More than half of guns found in Las Vegas gunman’s room altered, ATF agent says

Many people are wondering how the Las Vegas gunman fired so many rounds so quickly, killing 59 people and injuring more than 500 others. 

Police recovered 23 guns inside his hotel room and over half of them had an accessory that could alter its rate of fire.

"There were 12 bump fire stocks identified on the firearms in the hotel room," ATF Agent-in-Charge Jill Snyder said. 

"A bump fire stock allows you to simulate automatic fire," Caleb Giddings said. 

Giddings, general manager of National Armory in Pompano Beach, has worked in the firearms industry for decades. 

"It is largely viewed in the professional firearms community as a gimmick and kind of a cheap toy for turning money into smoke and noise," he said. 

Giddings said bump stocks are legal because they do not alter the mechanics inside the gun, but the mechanics of how the gun is fired.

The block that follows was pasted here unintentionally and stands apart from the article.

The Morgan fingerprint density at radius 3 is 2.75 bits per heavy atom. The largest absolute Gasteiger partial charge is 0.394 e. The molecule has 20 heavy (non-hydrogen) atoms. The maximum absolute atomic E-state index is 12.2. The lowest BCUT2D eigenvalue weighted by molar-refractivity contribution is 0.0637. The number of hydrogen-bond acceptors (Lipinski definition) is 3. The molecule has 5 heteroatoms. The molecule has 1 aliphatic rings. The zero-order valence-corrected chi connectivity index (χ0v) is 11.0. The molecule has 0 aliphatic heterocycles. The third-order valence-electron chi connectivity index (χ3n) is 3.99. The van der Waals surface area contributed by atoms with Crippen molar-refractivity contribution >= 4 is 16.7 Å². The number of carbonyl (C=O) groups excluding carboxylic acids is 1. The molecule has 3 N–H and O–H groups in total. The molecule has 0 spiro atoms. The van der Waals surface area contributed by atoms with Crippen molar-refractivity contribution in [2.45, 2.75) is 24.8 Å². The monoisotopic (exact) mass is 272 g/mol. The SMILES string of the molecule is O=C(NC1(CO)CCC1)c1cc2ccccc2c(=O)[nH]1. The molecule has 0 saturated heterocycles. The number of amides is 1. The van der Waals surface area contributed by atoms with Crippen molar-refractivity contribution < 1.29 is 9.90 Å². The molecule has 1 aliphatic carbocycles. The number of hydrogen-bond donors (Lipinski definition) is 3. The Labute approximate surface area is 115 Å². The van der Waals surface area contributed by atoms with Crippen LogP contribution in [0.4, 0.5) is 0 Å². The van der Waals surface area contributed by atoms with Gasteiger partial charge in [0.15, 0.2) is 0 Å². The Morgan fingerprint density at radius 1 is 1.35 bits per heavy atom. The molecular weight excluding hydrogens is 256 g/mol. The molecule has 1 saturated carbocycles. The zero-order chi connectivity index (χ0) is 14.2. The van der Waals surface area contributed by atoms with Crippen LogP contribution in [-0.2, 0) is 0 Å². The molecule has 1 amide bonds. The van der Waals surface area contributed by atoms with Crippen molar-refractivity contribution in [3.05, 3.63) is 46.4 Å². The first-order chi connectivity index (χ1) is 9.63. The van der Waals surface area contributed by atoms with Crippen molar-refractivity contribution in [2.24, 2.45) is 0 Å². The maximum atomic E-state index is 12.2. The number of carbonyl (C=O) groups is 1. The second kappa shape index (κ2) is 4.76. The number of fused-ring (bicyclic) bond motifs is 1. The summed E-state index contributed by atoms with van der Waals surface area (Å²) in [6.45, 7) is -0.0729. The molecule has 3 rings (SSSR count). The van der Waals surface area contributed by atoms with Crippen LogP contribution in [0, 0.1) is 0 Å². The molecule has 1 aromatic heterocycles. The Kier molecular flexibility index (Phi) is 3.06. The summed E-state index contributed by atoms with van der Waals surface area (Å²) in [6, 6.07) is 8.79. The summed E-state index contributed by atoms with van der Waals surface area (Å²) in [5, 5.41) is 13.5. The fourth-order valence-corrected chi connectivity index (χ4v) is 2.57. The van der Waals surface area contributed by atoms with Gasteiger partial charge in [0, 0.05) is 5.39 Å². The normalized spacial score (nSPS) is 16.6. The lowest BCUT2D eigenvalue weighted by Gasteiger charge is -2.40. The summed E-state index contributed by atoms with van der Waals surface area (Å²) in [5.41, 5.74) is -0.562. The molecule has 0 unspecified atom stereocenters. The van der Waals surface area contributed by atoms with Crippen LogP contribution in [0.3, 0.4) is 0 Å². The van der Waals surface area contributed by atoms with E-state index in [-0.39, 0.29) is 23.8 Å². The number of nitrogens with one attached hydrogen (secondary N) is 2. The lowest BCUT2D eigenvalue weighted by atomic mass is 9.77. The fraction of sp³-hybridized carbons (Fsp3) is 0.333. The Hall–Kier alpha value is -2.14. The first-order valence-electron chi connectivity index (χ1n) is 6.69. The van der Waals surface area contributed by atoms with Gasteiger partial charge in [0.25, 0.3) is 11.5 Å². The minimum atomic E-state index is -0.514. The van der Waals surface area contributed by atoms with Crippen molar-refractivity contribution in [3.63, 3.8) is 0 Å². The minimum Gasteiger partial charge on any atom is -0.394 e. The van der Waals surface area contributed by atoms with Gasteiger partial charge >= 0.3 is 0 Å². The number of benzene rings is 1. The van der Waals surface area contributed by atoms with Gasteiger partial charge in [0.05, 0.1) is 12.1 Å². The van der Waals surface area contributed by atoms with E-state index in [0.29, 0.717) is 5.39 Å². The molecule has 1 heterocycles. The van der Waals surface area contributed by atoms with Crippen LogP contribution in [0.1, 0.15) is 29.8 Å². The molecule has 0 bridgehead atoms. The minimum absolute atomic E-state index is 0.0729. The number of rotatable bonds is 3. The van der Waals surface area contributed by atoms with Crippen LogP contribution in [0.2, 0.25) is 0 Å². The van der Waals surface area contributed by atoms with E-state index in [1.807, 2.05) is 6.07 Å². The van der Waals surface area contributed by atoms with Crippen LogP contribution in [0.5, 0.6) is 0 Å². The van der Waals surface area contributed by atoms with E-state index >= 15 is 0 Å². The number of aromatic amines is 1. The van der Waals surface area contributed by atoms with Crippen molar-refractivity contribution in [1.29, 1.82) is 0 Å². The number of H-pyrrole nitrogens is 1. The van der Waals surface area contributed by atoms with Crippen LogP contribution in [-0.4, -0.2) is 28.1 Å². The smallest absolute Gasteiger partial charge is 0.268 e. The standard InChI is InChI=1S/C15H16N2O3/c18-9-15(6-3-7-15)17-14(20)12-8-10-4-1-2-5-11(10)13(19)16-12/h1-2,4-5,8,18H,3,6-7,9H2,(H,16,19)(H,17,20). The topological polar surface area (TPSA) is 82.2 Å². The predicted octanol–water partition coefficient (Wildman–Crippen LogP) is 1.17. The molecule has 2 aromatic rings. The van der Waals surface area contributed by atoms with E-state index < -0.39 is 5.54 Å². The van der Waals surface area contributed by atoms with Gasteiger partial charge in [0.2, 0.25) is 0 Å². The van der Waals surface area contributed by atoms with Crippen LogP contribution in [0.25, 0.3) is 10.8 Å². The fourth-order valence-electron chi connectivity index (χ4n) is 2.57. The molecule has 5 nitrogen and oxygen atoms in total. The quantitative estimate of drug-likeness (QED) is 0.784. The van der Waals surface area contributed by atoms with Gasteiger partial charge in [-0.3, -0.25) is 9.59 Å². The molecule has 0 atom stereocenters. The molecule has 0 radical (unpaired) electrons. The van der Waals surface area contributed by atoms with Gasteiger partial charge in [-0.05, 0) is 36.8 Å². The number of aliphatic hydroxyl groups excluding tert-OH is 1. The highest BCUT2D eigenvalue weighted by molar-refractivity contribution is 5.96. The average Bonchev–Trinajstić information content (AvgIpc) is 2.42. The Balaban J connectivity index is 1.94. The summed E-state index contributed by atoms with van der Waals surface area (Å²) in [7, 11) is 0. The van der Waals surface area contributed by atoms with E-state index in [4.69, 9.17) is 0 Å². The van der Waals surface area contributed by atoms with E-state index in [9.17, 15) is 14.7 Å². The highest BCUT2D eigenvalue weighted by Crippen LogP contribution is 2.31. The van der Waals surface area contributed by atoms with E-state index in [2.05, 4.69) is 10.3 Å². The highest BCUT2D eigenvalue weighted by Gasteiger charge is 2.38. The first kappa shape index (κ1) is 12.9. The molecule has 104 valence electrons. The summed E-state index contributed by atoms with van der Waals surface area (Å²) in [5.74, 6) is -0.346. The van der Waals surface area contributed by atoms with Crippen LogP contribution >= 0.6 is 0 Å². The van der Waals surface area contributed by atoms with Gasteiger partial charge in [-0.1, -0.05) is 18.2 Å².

"A bump fire stock uses the recoil of the weapon," he said. 

The modified sliding stock and pistol grip trapping the trigger, harness the recoil to help the shooter fire faster.

Giddings is also a licensed automatic weapons dealer.

He said with an AK-47 machine gun, he can fire 500 rounds in a minute.

Giddings said a skilled bump stock shooter could match that rate of fire. 

"I wouldn't want to come across one on the street somewhere. Let's put it that way," Damon Benedict, who has fired a bump stock rifle before, said. "I couldn't believe that it actually worked and that it was legal."

"They were an extremely popular retail item from about 2012 to 2014, and then the interest in them sort of died off," Giddings said. "So they haven't really been moving, so we didn't bother to restock."

Giddings said in 2017 there has been high interest in the product.

"I have gotten multiple calls from people interested in purchasing them," he said. 
 

This BBSNews article was syndicated from News | WPLG, and written by News | WPLG. Read the original article here.